‘But what’s not in any doubt is that rates are on their way up and the more that inflationary forces build, the higher they are likely to go.’

The Pound fell dramatically in the wake of Kwasi Kwarteng’s mini-Budget, but the Bank of England stopped short of an emergency interest rate hike.

Governor Andrew Bailey issued a statement insisting Threadneedle Street ‘will not hesitate to act’, but did not pull the trigger on an increase that markets had anticipated.

The move came after Mr Kwarteng tried to calm market fears by announcing he will lay out fiscal rules on government debt as part of an Autumn Statement on November 23 – alongside a full independent assessment of the state’s books.

But economists fear Sterling could slump to parity with the US dollar this year for the first time. It sat at about 1.08 US dollars on Tuesday.

Shai Weiss, chief executive of Virgin Atlantic, today urged Prime Minister Liz Truss to take a ‘difficult decision’ which will boost the currency’s value.

Speaking at a press conference in central London, he said: ‘The weakness of the pound is hurting, not Virgin Atlantic, it’s hurting the economy and it’s hurting consumers because it’s actually fulfilling or fuelling the inflation vicious cycle that we’re in…

‘The message to Government is pretty clear in my mind. Prime Minister Liz Truss has taken difficult decisions upon entering into the role.

‘Maybe you need to take a more difficult decision to reverse the declining pound and ensure that this country is not left with unsustainable perceived weakness in international markets, which of course then impact interest rates, impact consumers, impact mortgage rates, impact the entire economy.

‘So yes, we are concerned. The fundamentals are strong, but we’re concerned of course like everyone else in this country with the economic environment in which we operate.’

He continued: ‘Sometimes all of us in this room should be humble enough to say: ‘If I did something that is not working, maybe I should reverse course. That is not a bad thing to do.’

It comes as Mr Kwarteng was scheduled to meet with City investors to discuss a package of deregulation as he contends with massive market turmoil sparked by his tax-cutting mini-budget.

The Chancellor met with pension funds, insurers and asset managers to discuss what is being billed as a Big Bang 2.0 – a reference to Margaret Thatcher’s 1986 policies which kicked off a massive change in the City.

Aviva, Legal and General, Royal London, BlackRock, Fidelity, and JP Morgan were all expected to be in the room on Tuesday morning.

On a rollercoaster day Monday, Sterling dropped as low as just $1.0327, briefly returned to just over $1.08, before going quickly back down to $1.06.

Because many key commodities are priced in dollars, a weak pound drives inflation up further. Markets are now pricing in the headline interest rate reaching 6 per cent by next year, heaping more misery on families.

The cost of government borrowing also rose to the highest rate in a decade – causing another headache for Mr Kwarteng as he is using extra debt to fund tax cuts and the energy bills bailout.

However, he is refusing to change course, after insisting only yesterday that there are more tax cuts in the pipeline. 

Mr Bailey said in his separate statement: ‘The Bank is monitoring developments in financial markets very closely in light of the significant repricing of financial assets.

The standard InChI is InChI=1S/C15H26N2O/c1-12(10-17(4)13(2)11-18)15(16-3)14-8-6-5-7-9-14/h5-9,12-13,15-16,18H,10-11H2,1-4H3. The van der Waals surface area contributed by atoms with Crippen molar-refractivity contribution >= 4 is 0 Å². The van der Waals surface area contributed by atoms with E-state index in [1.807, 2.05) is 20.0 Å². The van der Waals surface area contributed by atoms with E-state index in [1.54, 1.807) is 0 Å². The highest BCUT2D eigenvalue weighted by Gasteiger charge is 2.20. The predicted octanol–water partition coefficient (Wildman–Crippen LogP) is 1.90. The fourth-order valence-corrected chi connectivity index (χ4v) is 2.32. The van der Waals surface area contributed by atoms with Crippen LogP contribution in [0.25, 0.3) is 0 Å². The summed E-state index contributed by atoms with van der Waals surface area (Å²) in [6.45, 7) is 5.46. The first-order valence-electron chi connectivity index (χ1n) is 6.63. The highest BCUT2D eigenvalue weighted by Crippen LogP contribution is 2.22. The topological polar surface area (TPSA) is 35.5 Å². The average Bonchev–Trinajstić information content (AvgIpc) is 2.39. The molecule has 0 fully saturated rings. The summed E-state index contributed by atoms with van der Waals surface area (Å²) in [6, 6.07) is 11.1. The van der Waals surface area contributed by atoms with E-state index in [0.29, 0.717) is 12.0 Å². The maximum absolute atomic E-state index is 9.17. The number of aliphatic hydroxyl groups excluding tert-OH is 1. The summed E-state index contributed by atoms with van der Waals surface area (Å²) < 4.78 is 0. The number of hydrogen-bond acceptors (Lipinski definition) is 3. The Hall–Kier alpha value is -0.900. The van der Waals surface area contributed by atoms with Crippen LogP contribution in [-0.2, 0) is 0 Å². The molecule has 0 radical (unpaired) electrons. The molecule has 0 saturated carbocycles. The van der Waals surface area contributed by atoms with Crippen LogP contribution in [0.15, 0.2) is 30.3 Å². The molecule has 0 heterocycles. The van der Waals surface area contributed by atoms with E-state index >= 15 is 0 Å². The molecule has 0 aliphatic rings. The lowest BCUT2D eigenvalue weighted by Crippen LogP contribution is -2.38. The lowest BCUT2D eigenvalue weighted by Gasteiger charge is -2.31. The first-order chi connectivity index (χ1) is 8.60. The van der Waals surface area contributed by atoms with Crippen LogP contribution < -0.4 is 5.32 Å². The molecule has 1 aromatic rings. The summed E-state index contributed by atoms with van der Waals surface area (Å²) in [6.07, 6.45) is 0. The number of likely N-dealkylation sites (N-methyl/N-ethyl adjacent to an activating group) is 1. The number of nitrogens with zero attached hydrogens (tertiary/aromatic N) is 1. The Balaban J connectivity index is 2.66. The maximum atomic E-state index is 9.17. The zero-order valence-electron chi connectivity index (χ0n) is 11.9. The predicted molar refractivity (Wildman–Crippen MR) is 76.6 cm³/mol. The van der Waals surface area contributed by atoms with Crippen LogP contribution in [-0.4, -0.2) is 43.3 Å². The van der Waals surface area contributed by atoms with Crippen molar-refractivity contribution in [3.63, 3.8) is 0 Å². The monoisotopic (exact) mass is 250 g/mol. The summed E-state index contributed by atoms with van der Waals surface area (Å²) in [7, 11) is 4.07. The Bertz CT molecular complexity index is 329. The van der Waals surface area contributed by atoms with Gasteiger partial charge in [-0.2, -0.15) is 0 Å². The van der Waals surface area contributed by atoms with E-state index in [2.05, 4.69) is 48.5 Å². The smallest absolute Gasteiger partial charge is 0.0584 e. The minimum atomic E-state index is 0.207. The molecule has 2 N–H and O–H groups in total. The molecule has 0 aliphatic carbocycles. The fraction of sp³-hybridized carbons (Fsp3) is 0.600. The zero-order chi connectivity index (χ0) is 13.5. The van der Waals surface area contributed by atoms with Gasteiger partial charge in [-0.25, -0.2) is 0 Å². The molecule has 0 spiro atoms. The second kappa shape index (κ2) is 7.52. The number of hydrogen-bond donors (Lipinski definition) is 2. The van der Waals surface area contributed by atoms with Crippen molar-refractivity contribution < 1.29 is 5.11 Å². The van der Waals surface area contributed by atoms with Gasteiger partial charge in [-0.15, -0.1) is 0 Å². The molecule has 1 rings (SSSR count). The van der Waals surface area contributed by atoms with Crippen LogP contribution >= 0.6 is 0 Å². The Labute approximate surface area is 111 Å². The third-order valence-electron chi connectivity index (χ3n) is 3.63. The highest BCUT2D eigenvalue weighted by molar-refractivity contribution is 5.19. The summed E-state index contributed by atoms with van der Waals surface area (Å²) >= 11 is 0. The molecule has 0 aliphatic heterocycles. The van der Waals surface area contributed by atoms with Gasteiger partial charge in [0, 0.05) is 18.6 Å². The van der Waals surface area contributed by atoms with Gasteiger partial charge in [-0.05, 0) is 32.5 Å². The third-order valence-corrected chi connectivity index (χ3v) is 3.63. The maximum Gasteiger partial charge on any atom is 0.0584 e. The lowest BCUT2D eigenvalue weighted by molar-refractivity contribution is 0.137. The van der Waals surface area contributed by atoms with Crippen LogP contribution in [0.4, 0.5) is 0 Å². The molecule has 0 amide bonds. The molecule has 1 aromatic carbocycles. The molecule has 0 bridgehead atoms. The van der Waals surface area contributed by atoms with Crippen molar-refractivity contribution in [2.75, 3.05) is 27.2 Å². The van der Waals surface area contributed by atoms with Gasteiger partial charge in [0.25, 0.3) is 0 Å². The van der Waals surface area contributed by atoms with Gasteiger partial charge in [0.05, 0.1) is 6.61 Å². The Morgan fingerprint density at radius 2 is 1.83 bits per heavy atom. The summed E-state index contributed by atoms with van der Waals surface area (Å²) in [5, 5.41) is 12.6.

‘In recent weeks, the Government has made a number of important announcements. The Government’s Energy Price Guarantee will reduce the near-term peak in inflation. Last Friday the Government announced its Growth Plan, on which the Chancellor has provided further detail in his statement today.

‘I welcome the Government’s commitment to sustainable economic growth, and to the role of the Office for Budget Responsibility in its assessment of prospects for the economy and public finances.

‘The role of monetary policy is to ensure that demand does not get ahead of supply in a way that leads to more inflation over the medium term. As the MPC has made clear, it will make a full assessment at its next scheduled meeting of the impact on demand and inflation from the Government’s announcements, and the fall in sterling, and act accordingly.

‘The MPC will not hesitate to change interest rates by as much as needed to return inflation to the 2 per cent target sustainably in the medium term, in line with its remit.’

BofE steps in to head off ‘material risk to UK financial stability’: Sterling tumbles again after Bank announces it will buy government debt amid fears market chaos could crush pension funds – as grim-faced Kwasi meets City chiefs 

By James Tapsfield Political Editor for MailOnline 

The Bank of England today dramatically declared it will buy long-term government debt in a bid to ease market chaos threatening to cause a financial meltdown.

In a highly unusual move, Threadneedle Street said it will step in after the ‘significant repricing of UK and global financial assets’ since Kwasi Kwarteng’s tax-cutting Budget.

The extraordinary intervention came after concern that pension funds were struggling with the huge moves in gilts combined with the plummet in the Pound, with some said to have been urgently raising capital. 

The Bank said in a statement: ‘This repricing has become more significant in the past day – and it is particularly affecting long-dated UK government debt. Were dysfunction in this market to continue or worsen, there would be a material risk to UK financial stability. 

‘This would lead to an unwarranted tightening of financing conditions and a reduction of the flow of credit to the real economy.’